The PURPLE ROSE CAMPAIGN is an international campaign initiated by GABRIELA to raise awareness on the issue of sex trafficking of Filipino women and children: the brutal control exercised over women and children victims; the high incidence of violence and the tremendous self-sacrifice the women undergo to ensure the economic survival of their families in the Philippines. It shall provide a means by which everyone and anyone can express disapproval and opposition against the use of the sex trade and forced labor as a means of propping up the collapsing economy.

The campaign is also a way to express support for the women and people of the Philippines who seek to change the current situation.


Sex trafficking is a systematic transport of humans across borders within and outside the country for the purpose of trade in sex. This leads to prostitution of victims who are mostly women and children, with or without their knowledge. In most cases, force, intimidation and deception are used on the victims.

The Global Trade in Women

Recruited as underpaid factory workers for sweatshops, sold as brides, coerced into the sex trade, women now comprise the bulk of the global trade in labor. By the end of this year, they will comprise the majority of the world's foreign- born population.

Recently, the news emerged that some 50,000 women from China work under virtual slave conditions in the world's largest sweatshop in the US Trust Territory of Saipan. They make clothes for 18 US manufacturers who reap millions of dollars in profit. Less well known is the reality of women from the Philippines caught in the sex trade in the Marianas, providing leisure activity to tourists and male employees of the garment industry.

The Philippines in the Global Trade

Filipino women's lives are in danger. The increasing dominance of transnational corporate interests, including trade deregulation and market liberalization, has led to the mass displacement of both urban and peasant population in the Philippines. It has also led to the appropriation of land and resources by foreign companies, the worsening of work conditions, and a stripping away of workers' rights. All these combined has led to increased labor migration, especially for women. As they strive to make a living for their families, many women are pushed into the sex trade and suffer extremely exploitative work conditions, emotional, physical and sexual abuses, and violence including murder.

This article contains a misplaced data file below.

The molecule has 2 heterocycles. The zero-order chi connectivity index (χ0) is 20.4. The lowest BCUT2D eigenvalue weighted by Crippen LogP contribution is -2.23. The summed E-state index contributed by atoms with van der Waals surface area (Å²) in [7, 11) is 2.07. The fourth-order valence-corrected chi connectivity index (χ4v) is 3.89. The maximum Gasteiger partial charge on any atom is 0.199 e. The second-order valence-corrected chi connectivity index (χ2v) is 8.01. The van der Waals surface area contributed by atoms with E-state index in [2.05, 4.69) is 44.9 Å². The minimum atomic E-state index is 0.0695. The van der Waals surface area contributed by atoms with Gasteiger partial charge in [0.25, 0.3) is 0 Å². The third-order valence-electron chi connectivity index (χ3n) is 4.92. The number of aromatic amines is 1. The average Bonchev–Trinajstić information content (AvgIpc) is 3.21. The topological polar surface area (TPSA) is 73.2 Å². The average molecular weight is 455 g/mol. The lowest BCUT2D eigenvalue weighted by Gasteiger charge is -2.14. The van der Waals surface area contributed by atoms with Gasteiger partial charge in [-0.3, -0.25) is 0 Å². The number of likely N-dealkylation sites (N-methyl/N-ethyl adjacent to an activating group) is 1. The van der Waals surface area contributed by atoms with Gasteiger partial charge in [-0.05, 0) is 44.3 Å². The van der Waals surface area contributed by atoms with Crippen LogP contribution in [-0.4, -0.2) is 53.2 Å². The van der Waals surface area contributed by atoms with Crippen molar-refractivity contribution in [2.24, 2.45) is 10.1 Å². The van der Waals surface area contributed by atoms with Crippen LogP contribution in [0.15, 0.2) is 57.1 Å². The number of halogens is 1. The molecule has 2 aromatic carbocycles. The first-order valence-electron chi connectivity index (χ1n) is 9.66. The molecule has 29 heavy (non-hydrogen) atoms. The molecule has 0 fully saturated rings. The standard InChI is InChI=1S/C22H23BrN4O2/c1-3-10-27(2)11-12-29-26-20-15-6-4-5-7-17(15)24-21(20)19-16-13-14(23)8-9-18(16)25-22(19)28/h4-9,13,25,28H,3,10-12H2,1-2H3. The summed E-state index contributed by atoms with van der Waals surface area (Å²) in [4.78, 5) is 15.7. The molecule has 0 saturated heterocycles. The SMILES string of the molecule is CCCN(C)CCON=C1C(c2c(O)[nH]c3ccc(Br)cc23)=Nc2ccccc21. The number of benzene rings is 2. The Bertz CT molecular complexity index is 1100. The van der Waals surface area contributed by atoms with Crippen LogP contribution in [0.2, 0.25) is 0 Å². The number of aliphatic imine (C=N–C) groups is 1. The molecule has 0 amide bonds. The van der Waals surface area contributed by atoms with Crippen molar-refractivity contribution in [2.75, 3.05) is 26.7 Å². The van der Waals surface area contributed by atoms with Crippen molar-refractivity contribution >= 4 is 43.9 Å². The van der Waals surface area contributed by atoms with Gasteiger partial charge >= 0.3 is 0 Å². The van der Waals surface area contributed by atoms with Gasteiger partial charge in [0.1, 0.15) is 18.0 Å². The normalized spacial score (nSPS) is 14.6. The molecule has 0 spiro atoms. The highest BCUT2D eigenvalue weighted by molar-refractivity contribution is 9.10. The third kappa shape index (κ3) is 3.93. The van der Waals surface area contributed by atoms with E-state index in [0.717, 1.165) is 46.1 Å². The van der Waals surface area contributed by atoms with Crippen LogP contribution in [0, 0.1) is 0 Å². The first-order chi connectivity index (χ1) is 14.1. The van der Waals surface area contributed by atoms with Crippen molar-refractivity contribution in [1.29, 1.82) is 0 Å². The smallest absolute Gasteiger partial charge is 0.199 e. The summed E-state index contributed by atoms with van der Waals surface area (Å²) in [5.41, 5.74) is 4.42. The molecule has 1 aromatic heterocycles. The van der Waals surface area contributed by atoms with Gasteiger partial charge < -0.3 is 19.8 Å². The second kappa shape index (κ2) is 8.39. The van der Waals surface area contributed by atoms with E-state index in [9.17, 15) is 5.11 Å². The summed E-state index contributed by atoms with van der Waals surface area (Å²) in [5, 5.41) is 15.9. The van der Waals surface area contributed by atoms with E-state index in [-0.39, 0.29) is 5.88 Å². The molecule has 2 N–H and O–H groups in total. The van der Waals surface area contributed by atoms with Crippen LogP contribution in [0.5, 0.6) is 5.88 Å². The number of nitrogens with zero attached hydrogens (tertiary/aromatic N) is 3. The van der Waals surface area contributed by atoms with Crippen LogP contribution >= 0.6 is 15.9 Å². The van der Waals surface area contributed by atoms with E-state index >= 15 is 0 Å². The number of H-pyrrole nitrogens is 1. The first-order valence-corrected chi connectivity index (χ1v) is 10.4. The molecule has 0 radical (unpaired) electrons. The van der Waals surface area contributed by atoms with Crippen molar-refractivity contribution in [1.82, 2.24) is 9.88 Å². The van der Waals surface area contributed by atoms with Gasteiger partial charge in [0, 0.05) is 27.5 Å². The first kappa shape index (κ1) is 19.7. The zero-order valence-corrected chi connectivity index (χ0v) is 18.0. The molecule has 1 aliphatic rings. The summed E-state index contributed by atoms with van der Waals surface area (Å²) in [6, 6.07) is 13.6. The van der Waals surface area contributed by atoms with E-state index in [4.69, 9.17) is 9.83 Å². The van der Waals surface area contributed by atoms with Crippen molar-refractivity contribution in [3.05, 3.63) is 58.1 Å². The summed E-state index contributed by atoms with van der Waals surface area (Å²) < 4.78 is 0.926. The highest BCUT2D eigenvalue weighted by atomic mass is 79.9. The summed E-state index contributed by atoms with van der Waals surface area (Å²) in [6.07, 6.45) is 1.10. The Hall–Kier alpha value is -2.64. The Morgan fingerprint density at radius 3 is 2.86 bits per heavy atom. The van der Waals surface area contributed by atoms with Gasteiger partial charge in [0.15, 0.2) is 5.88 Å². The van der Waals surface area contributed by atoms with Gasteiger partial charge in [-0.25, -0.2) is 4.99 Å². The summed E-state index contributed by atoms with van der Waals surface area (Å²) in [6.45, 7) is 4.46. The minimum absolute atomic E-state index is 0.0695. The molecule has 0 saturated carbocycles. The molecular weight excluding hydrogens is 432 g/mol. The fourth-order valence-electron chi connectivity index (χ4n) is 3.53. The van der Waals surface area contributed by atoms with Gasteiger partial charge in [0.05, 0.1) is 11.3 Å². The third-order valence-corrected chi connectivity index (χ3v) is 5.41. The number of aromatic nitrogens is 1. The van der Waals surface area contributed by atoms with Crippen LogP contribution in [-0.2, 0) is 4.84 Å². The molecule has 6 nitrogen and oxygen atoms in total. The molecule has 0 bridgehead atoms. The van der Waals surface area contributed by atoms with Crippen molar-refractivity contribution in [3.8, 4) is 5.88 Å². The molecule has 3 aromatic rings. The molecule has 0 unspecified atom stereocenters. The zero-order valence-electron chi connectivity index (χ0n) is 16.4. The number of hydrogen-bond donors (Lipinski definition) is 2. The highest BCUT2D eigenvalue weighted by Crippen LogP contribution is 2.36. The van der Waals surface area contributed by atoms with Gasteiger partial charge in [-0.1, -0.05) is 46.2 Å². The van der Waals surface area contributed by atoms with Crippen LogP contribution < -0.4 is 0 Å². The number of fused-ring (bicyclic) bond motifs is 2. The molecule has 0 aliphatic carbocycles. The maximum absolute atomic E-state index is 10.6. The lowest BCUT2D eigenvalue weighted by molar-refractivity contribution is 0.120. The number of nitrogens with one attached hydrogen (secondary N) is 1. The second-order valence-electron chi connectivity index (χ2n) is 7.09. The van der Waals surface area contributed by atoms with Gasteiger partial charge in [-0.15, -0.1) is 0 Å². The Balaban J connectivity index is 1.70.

The Philippines is the world's top exporter of women, shipping 370,000 in 1997 alone. While most of the women are recruited as household or domestic workers, the second largest number end up in the sex trade. This method of crude accumulation of foreign currency was started by the Marcos dictatorship in the 1970s. Tourism development and the export of "surplus" labor were solutions proposed by the Marcoses. This reliance on the sale of bodies overseas continues to this day, further exacerbated by successive administrations. Some $7Bflow back to the Philippines annually, a billion dollars from the US alone. Meanwhile, an average of two overseas contract workers return dead to the Philippines daily. That statistic is rising.


For over 30 years, horticulturists the world over, largely in the West, cross-bred and hybridized roses to create the perfect purple rose. It does not occur in nature and is a created thing. It is no different from any other rose, except it has been exoticized and set apart by human will. It is artificial and yet no different from any other rose: looks the same, smells the same, has thorns, leaves, stems, roots. But it was forced to be different. The purple rose exists not for its own evolutionary purposes but for the pleasure of others.

The same with our women who are forced into becoming a created stereotype (not even a historical stereotype but a deliberately concocted one, to serve the needs of globalization) a thing for other's use. In adapting to that persona, our women suffer immeasurable self denial, as wives, mothers, sisters, daughters, as Filipina women.

Just as the Purple Rose is set apart, isolated and denies, to a certain extent, its self as a rose and its affinity with other roses.


The Purple Rose pledge shall accompany the icon. It is a commitment to fight against sex trafficking of women and children.

Simplicity is the hallmark of successful propaganda. Because of the scale of this campaign, the pledge has to be succinct and clear. It should contain nothing that will require long expositions, arguments and debates. It has to appeal to a wide range of people, both men and women. It has to have mass appeal.






Stop sex trafficking of Filipino women and children! A primer on sex trafficking

The Purple Rose Campaign

Gabriela launches Committee of 100 against sex trafficking

The Purple
Rose Campaign:
The Continuing Struggle Against Trafficking of Women

International Conference on Sex-trafficking of Filipino Women and Children